LG crams 4G LTE tech on a mobile phone chip
Ladies and gentlemen, welcome to the future. While you were in bed this morning, dreaming of Konnie Huq running in slow motion in the snow, LG was hard at work in Korea (where it’s midday when it’s 3am here) putting ridiculously futuristic technology on a mobile phone chip.
The tech is called LTE, which (doesn’t really) stand for “the Long Term Evolution of 3GPP”. It’s basically the plans that the 3rd Generation Partnership Project has for the future of 3G and cellular broadband in general. Some people refer to it as 4G.
So what does it do? Well, the headline statistic is that it can deliver wireless download speeds of 60Mbps and upload speeds of 20Mbps. That’s nearly eight times faster than the speediest phones you can currently get, which use 3.5G HSDPA tech to shove data down the pipe at a maximum speed of 7.6Mbps.
And stepping back into the real world, having those kinds of download speeds in your phone will let people download music in milliseconds, and movies in less than a minute. LG reckons that LTE will let people stream four simultaneous HD movies, with no buffering. That’s pretty impressive.
Obviously, the chip is the important starting point for a viable 4G handset. LTE is competing with WiMAX for being the dominant 4G technology. WiMAX has been popular in Europe and the States, but LTE has bagged Asia. Given Asia’s massive telecoms market, It seems like LTE will win the day. To that end, several North American and European operators are already trialling LTE tech.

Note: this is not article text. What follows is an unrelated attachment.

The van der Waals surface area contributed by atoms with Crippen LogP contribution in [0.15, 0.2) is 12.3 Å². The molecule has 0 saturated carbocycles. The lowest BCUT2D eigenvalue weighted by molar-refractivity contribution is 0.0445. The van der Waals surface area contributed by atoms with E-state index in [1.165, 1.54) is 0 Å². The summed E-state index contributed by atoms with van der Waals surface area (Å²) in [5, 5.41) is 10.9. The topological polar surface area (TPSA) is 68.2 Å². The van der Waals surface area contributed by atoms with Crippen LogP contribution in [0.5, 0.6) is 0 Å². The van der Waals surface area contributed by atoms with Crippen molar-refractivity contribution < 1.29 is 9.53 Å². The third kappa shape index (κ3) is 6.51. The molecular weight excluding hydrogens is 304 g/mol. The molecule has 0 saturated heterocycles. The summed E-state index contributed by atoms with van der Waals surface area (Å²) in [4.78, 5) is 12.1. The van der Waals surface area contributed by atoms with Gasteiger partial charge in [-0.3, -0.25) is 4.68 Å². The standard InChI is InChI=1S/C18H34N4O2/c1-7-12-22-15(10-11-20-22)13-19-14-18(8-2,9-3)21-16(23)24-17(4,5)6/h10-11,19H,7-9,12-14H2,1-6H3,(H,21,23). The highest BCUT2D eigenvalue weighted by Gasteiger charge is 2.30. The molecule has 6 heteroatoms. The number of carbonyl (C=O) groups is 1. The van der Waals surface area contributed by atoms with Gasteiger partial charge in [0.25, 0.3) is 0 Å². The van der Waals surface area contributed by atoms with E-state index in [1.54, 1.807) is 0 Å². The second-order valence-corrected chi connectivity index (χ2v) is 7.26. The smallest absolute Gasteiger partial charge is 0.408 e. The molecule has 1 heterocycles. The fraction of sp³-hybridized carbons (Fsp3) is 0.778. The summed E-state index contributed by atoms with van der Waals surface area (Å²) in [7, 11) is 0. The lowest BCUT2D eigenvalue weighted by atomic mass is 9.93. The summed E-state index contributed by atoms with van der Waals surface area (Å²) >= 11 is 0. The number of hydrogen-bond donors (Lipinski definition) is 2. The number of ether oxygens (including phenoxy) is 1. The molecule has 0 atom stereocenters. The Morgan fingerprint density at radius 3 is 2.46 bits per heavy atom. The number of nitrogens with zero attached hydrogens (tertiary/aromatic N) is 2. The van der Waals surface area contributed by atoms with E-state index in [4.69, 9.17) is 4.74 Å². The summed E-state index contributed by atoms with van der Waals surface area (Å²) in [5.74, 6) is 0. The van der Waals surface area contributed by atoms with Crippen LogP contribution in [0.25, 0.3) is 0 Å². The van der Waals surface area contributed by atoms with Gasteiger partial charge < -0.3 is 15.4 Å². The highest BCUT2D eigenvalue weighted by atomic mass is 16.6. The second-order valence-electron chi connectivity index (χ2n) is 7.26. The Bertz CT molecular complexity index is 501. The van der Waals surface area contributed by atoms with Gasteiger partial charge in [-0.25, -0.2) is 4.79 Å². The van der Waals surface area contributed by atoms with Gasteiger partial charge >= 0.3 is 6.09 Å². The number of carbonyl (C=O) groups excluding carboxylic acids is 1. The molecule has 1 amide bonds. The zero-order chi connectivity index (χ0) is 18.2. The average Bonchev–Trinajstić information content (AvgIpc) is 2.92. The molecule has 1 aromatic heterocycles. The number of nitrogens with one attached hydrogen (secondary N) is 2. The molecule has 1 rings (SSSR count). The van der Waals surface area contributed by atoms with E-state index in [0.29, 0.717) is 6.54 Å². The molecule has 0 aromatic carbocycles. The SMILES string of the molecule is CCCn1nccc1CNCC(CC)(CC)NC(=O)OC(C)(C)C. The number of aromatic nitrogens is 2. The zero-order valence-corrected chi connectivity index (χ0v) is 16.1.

What kind of timescales are we talking about? Well, now that there’s a chip in existence, a commercially viable handset is possible. However, given the lag-time between technology appearing in the market in Japan and arriving on these shores, we’re probably talking about several years’ before you can pick one up in the Carphone Warehouse.
Basically, don’t sell your iPhone 3G just yet, but I wouldn’t recommend buying the 3G-lacking Curve 9800, either.
(via Akihabara News)
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I know this is perhaps not the most important point in the article but you might like to rectify the country of origin of this achievement to be Korea instead of Japan as per the following article:
Thanks for the tip – post corrected! 🙂